As we walked over to the delivery room I promised the nurses I would be in and out of the room super quick and then they could give it to the next lady. They nodded and smiled and clearly didn't believe me. So I got settled into a lovely delivery room with lots of natural light streaming through the window #instagramaddict. Then my favorite nurse in the world and good family friend came in. She had rearranged her schedule just to make sure she was there. That day she was getting her push present (new tattoo) but had moved the appointment to later in the day so that she could help me get this baby out. Such a good friend. My OB then came in and broke my water and kaboom, we were in business. Then the anesthesiologist came in to give me the drugs *cheers and applause*. He came in wearing a University of Michigan scrub cap in which I immediately complimented him on. The man was about to stick a giant needle in my back, I was going to make sure I was on his GOOD side. We chatted about our connection to Michigan and other small talk. Then he was done. Now getting an epidural is not a walk in the park. There are pros and cons to both medicated and natural birth. Pick you poison kinda thing. Giant needle to the back? Definitely a con.

Anyway the epidural was in, I was feeling good, and the contractions were getting faster and harder. I was at 6cm by this point. We hung out for about an hour and then my OB came back to see where I was at. Helloooooo 10 cm! Everything was then prepped for delivery and it was time to push. After 4 minutes of pushing little baby Emma (7 pounds and 1 ounce) was welcomed into the world. Sure enough, she came out doing the back stroke. Baby girl had indeed flipped herself within like 12 hours. But that didn't matter at all. Suddenly she was here and on my chest, so snuggly, so squishy, and so blonde. Like really blonde! And angry. She was totally doing an angry cry. When newborns cry it's usually one of three things; sleepy, hungry or gassy. Baby Emma? She was hungry. That little eater nursed for 20 minutes almost immediately after being born and then passed out like a champ. After our hour of skin to skin, we were moved to the recovery room.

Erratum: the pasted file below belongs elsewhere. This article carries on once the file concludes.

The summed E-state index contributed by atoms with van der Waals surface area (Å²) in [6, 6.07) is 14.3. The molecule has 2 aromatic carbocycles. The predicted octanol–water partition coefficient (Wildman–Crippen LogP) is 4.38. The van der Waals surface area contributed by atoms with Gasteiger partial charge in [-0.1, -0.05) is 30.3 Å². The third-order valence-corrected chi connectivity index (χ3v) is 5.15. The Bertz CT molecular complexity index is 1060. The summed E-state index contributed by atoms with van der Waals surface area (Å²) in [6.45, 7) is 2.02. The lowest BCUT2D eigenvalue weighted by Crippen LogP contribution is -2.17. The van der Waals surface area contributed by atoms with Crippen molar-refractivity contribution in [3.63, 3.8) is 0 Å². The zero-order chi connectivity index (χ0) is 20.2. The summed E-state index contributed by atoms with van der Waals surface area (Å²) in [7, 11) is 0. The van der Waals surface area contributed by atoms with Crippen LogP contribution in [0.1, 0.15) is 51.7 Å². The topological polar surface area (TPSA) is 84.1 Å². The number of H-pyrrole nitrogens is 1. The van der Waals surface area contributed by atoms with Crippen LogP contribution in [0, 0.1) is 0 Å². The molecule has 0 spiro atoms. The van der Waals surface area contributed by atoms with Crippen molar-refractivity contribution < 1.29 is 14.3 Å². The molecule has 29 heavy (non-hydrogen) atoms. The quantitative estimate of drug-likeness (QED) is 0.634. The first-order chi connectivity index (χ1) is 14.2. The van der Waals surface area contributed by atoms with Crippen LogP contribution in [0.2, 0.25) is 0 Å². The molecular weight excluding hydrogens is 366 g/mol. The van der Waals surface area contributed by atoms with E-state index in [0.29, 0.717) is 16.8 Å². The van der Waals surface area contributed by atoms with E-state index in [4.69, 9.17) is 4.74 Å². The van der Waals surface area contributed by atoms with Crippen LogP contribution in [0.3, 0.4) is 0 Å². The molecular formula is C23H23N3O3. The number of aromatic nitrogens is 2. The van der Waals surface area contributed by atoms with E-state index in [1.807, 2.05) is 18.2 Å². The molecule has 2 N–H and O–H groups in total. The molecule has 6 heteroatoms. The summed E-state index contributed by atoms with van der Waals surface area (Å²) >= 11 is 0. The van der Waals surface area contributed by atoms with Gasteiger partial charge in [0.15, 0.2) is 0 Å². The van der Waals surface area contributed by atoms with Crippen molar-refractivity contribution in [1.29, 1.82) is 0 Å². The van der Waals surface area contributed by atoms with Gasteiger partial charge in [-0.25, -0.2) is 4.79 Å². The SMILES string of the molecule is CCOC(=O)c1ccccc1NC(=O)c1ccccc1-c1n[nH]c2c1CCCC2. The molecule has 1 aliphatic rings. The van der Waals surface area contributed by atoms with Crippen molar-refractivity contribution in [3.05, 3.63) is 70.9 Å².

When we got to our room we were met with the most wonderful surprise. Our nurse/good friend had decorated the whole room! Streamers, banners, and confetti. There also may or may not have been a bottle of champagne waiting for us. We stayed one night at the hospital. Family visited and the kids met their baby sister or the very first time. Seriously that moment? When the missing puzzle piece finally falls into place? Incredible. Emma was then cleared for discharge and so was I. We were home Saturday evening and it was wonderful. After the births of my last three I always felt some panic and anxiety when we got home. But not this time. Just contentment and happiness. 

Welcome to the world Emma Clare you are so so loved.

Full hands, Full Heart